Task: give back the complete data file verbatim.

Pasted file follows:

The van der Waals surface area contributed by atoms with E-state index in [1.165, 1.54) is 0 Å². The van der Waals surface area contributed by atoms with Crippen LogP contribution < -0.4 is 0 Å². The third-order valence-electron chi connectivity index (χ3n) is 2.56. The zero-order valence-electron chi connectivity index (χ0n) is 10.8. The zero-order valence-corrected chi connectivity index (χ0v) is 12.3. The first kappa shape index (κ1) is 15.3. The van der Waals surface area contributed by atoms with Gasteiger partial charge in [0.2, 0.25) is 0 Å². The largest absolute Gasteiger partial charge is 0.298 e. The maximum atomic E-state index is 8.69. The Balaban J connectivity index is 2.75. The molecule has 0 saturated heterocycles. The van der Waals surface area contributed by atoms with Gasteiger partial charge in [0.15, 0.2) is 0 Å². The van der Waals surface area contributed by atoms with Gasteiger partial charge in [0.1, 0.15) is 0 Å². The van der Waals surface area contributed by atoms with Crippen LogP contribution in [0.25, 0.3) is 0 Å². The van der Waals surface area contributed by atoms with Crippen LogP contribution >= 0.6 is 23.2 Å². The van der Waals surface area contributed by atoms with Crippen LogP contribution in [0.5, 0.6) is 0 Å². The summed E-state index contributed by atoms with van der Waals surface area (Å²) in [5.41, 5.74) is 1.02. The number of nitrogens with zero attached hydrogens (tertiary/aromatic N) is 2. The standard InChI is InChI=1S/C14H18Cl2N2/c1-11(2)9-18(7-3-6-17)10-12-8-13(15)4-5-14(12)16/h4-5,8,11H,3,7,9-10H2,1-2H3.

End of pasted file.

The van der Waals surface area contributed by atoms with E-state index in [1.165, 1.54) is 0 Å². The van der Waals surface area contributed by atoms with Crippen LogP contribution < -0.4 is 0 Å². The third-order valence-electron chi connectivity index (χ3n) is 2.56. The zero-order valence-electron chi connectivity index (χ0n) is 10.8. The zero-order valence-corrected chi connectivity index (χ0v) is 12.3. The first kappa shape index (κ1) is 15.3. The van der Waals surface area contributed by atoms with Gasteiger partial charge in [0.2, 0.25) is 0 Å². The largest absolute Gasteiger partial charge is 0.298 e. The maximum atomic E-state index is 8.69. The Balaban J connectivity index is 2.75. The molecule has 0 saturated heterocycles. The van der Waals surface area contributed by atoms with Gasteiger partial charge in [0.15, 0.2) is 0 Å². The van der Waals surface area contributed by atoms with Gasteiger partial charge in [0.1, 0.15) is 0 Å². The van der Waals surface area contributed by atoms with Crippen LogP contribution in [0.25, 0.3) is 0 Å². The van der Waals surface area contributed by atoms with Crippen LogP contribution >= 0.6 is 23.2 Å². The van der Waals surface area contributed by atoms with Crippen LogP contribution in [0.5, 0.6) is 0 Å². The summed E-state index contributed by atoms with van der Waals surface area (Å²) in [5.41, 5.74) is 1.02. The number of nitrogens with zero attached hydrogens (tertiary/aromatic N) is 2. The standard InChI is InChI=1S/C14H18Cl2N2/c1-11(2)9-18(7-3-6-17)10-12-8-13(15)4-5-14(12)16/h4-5,8,11H,3,7,9-10H2,1-2H3.